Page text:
TRPS Technology
2021-07-23
Extracellular Vesicles: Recent Developments in Technology and Perspectives for Cancer Liquid Biopsy
Extracellular micro- and nanoscale membrane vesicles produced by different cells progressively attract the attention of the scientific community. They function as mediators of intercellular communication and transport genetic material and signaling molecules between the cells. In the context of keeping homeostasis, the extracellular vesicles contribute to the regulation of various systemic and local processes. Vesicles released by the tumor and activated stromal cells exhibit multiple functions including support of tumor growth, preparation of the pre-metastatic niches, and immune suppression. Considerable progress has been made regarding the criteria of classification of the vesicles according to their origin, content, and function: Exosomes, microvesicles, also referred to as microparticles or ectosomes, and large oncosomes were defined as actively released vesicles. Additionally, apoptotic bodies represented by a highly heterogeneous population of particles produced during apoptosis, the programmed cell death, should be considered. Because the majority of isolation techniques do not allow the separation of different types of vesicles, a joined term “extracellular vesicles” (EVs) was recommended by the ISEV community for the definition of vesicles isolated from either the cell culture supernatants or the body fluids. Because EV content reflects the content of the cell of origin, multiple studies on EVs from body fluids in the context of cancer diagnosis, prediction, and prognosis were performed, actively supporting their high potential as a biomarker source. Here, we review the leading achievements in EV analysis from body fluids, defined as EV-based liquid biopsy, and provide an overview of the main EV constituents: EV surface proteins, intravesicular soluble proteins, EV RNA including mRNA and miRNA, and EV DNA as potential biomarkers. Furthermore, we discuss recent developments in technology for quantitative EV analysis in the clinical setting and future perspectives toward miniaturized high-precision liquid biopsy approaches.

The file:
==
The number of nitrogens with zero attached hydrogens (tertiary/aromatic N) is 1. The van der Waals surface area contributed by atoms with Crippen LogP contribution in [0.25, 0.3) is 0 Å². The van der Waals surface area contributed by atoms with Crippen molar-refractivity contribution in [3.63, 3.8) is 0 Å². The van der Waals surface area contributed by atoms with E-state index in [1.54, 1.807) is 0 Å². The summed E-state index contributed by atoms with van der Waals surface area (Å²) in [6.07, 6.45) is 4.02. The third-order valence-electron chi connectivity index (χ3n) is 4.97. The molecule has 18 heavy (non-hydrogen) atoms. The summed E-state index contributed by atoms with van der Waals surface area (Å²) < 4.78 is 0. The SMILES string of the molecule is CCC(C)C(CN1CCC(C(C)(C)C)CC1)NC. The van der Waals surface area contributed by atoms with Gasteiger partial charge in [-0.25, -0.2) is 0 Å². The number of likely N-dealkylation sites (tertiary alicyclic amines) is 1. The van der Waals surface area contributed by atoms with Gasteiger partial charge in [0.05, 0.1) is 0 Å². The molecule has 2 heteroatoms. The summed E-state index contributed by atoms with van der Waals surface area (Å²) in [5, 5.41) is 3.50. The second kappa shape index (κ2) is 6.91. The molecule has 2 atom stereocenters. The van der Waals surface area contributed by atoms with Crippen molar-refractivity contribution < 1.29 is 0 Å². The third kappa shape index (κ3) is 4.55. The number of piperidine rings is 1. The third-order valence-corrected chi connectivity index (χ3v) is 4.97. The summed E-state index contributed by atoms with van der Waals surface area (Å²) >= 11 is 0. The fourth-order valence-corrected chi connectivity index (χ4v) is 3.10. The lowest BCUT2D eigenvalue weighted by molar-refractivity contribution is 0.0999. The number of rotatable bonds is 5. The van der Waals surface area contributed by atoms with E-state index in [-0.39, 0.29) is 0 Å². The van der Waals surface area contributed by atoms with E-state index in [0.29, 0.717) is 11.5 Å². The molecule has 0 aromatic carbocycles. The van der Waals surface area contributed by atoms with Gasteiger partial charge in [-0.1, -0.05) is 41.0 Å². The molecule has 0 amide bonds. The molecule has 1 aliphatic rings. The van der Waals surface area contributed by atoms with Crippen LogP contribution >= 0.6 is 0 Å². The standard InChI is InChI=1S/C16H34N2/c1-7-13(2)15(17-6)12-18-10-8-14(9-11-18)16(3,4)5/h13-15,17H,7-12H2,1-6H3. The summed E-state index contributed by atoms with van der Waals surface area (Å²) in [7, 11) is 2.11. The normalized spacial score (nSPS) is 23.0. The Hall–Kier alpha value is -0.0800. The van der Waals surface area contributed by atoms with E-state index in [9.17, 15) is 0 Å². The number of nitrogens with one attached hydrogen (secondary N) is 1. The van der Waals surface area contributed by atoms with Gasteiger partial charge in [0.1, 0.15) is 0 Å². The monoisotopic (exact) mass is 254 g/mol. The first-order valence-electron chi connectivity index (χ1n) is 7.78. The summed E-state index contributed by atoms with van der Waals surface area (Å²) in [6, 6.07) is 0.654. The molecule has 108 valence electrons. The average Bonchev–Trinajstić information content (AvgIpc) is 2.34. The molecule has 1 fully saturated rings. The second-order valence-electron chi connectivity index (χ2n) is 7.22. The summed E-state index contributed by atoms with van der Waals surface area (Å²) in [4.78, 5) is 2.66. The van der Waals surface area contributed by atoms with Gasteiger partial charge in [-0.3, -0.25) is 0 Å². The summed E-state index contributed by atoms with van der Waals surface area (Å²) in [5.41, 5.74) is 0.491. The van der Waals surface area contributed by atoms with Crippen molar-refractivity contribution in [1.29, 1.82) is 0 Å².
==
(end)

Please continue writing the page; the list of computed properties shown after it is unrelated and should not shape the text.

Vesicles
2021-07-23
Techniques Associated with Exosome Isolation for Biomarker Development: Liquid Biopsies for Ovarian Cancer Detection
Ovarian cancer is the leading gynecological malignancy worldwide. This is attributed to the fact that the disease is often diagnosed at an advanced stage, where the survival rates drop from approximately 90% (detection at an early stage) to 20%. Furthermore, ovarian cancer is not associated with overt physical symptoms. Thus, there is an urgent need for a highly sensitive and minimally invasive biomarker for the early detection of ovarian cancer. However, this continues to remain an unmet clinical need, as several proposed techniques have shown low sensitivity and specificity, with poor positive and negative predictive values. The quest for an ideal biomarker has bought exosomes to the forefront. Exosomes are small extracellular vesicles of an endocytic origin, which can encapsulate genetic information, in the form of proteins and miRNAs. They are released by multiple cell types and are involved in intercellular communication, through the transfer of their cargo. The process of exosome biogenesis allows for the packaging of molecules from both membranous and cytosolic origins. Therefore, exosomes are representations of the releasing cell, and thus provide an insight into the cellular environment. Furthermore, exosomal encapsulation of molecules such as proteins and miRNAs can prevent degradation, making exosomes an ideal biomarker source. Thus, this chapter provides an overview of ovarian cancer, the potential of exosomes as an early detection biomarker, and the different methods associated with the isolation of different vesicle subpopulations, and exosome enrichment.